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I would like to create 10 variables with one FOR in python (no an array). Something like this:

for i in range(1,10,1)
    variable i = 100 / i
    print variable i 

I want to create variable names, in this case: variable1, variable2, variable3,..., variable10 I dont want an array

I have a map of coordinates (640 x 480). I am identifying the coordinates where the pixel color is white. There are 3 balls in the ground, I would like to get the central coordinate of each ball, so if the coordinate that is been evaluated is close from the last one, the x and y coordinate will be averaged, if the coordinate belongs to a new ball the coordinate belongs to a new group of coordinates will be evaluated.

  p=0
  h=0
  for j in range(1,480,1): 
     for i in range(1,640,1):
        c=cv.Get2D(image,j,i)
        if c[0] == 255: 
          old_coord X  = new_coord x
          new_coord x += [(i,j)]
          if (old_coord x - 5 < new_coord x < old_coord x + 5)
              averx x = averx x + i 
              avery x = averx x + j
              count x = count x + 1
          else 
              p = p + 1
              new_coord x += [(i,j)]
   average(averx1 , count 1)
   average(avery1 , count 1)
   average(averx2 , count 2)
   average(avery2 , count 2)
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2  
There is no var in python. e.g. x = 1 is enough. –  roberkules Oct 27 '12 at 2:03
8  
No, you don't want to do that. Tell us why, and we'll tell you what you actually want to do. –  agf Oct 27 '12 at 2:03
3  
This is a commonly asked question and it is never the right choice. Why don't you want to use an array (which are usually called lists in Python)? –  David Robinson Oct 27 '12 at 2:04
1  
@Marcin: I take it you have such a language in mind? –  David Robinson Oct 27 '12 at 2:09
1  
If you know the names of the variables in advance, why do you need to create them dynamically? You're going to have to reference them by their actually names afterwards, as well. –  martineau Oct 27 '12 at 2:14
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2 Answers

up vote 2 down vote accepted

you should not do this, but you can if you really want

for j in range(1,10,1):
    exec('var_%d = j'%j)

Can I stress again you should not do this, but I see no reason to hide the ability to hang your self.

Given what you are trying to do, I would look in to morphological operations. There are better algorithms for what you are trying to do. (It looks like what you want to do is already in scipy, examples).


Quoting unutbu:

Maybe I should try to convince you that having variables named variable1, variable2, etc. is a bad idea. Since these variables are numbered, they probably have some close relationship to each other. Perhaps they are all numbers. Suppose you wanted to increment all of them by one. You'd have to write repetitious code such as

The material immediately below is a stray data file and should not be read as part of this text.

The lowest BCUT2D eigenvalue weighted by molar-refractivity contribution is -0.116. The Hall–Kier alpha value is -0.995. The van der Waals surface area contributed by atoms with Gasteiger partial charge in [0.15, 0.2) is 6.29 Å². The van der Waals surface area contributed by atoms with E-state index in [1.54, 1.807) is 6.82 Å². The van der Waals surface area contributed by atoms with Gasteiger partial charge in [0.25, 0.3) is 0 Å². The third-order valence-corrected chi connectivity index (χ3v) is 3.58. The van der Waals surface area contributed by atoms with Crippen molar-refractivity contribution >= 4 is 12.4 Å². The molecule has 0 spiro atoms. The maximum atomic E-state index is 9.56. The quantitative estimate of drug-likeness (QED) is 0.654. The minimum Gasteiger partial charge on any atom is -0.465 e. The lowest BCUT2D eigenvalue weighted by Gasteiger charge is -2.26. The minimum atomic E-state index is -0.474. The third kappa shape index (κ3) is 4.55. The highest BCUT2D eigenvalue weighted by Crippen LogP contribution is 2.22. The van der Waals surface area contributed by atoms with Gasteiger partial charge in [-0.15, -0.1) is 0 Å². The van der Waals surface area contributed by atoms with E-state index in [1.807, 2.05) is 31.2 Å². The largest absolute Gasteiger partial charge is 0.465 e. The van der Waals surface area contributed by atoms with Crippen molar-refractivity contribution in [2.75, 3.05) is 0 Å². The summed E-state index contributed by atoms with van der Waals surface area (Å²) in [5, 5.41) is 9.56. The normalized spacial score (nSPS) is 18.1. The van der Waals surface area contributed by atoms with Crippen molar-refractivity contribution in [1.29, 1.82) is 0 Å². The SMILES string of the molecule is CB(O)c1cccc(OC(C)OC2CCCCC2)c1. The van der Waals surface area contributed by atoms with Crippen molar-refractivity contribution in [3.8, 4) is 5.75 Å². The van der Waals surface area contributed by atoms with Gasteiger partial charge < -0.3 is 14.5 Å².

variable1 += 1
variable2 += 1
variable3 += 1
... etc

instead of

for i in range(1,10,1):
    x[i] += 1

Or perhaps you want to feed all those variables into a function. You'd have to write

func(variable1, variable2, variable3, ...)

instead of

func(**x)

Conclusion: Having numbered variables names is a pain! Save yourself from pain by using a dict or a list.

share|improve this answer
    
Why don't you recommend it ? that was what I was looking for, thanks –  Andrea Diaz Oct 27 '12 at 2:48
1  
For all the reasons already given (see uubuntu's answer). It is bad style. It makes your code hard to read/maintain. You are likely going to end up using the same trick to operate on your large number of variables which, while it works, there are far better/faster/more readable ways to do this in python. –  tcaswell Oct 27 '12 at 2:54
    
Andrea: This is not a good idea. At the very least, use a dictionary, like d = {}, then d["var_%d" % j] = j. What you are otherwise doing with the code is using your local namespace as a dictionary. (Note that it technically is a dictionary, it is just one that it shares with all your normal variables!) –  David Robinson Oct 27 '12 at 2:56
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Never create numbered variable names (1 or 2 maybe, but never 9.) Instead use a list or a dict:

x = dict()
for i in range(1,10,1)
    x[i] = 100 / i
    print x[i] 

(I used a dict in this case because i starts at 1.) However, depending on how you wish to use x further, you may want to use a list instead.


Maybe I should try to convince you that having variables named variable1, variable2, etc. is a bad idea. Since these variables are numbered, they probably have some close relationship to each other. Perhaps they are all numbers. Suppose you wanted to increment all of them by one. You'd have to write repetitious code such as

variable1 += 1
variable2 += 1
variable3 += 1
... etc

instead of

for i in range(1,10,1):
    x[i] += 1

Or perhaps you want to feed all those variables into a function. You'd have to write

func(variable1, variable2, variable3, ...)

instead of

func(**x)

Conclusion: Having numbered variables names is a pain! Save yourself from pain by using a dict or a list.

share|improve this answer
    
I made my answer CW, can you/may I copy your explanation of why this is a bad idea into it? –  tcaswell Oct 27 '12 at 3:11
    
@tcaswell: Sure, go ahead. –  unutbu Oct 27 '12 at 3:29
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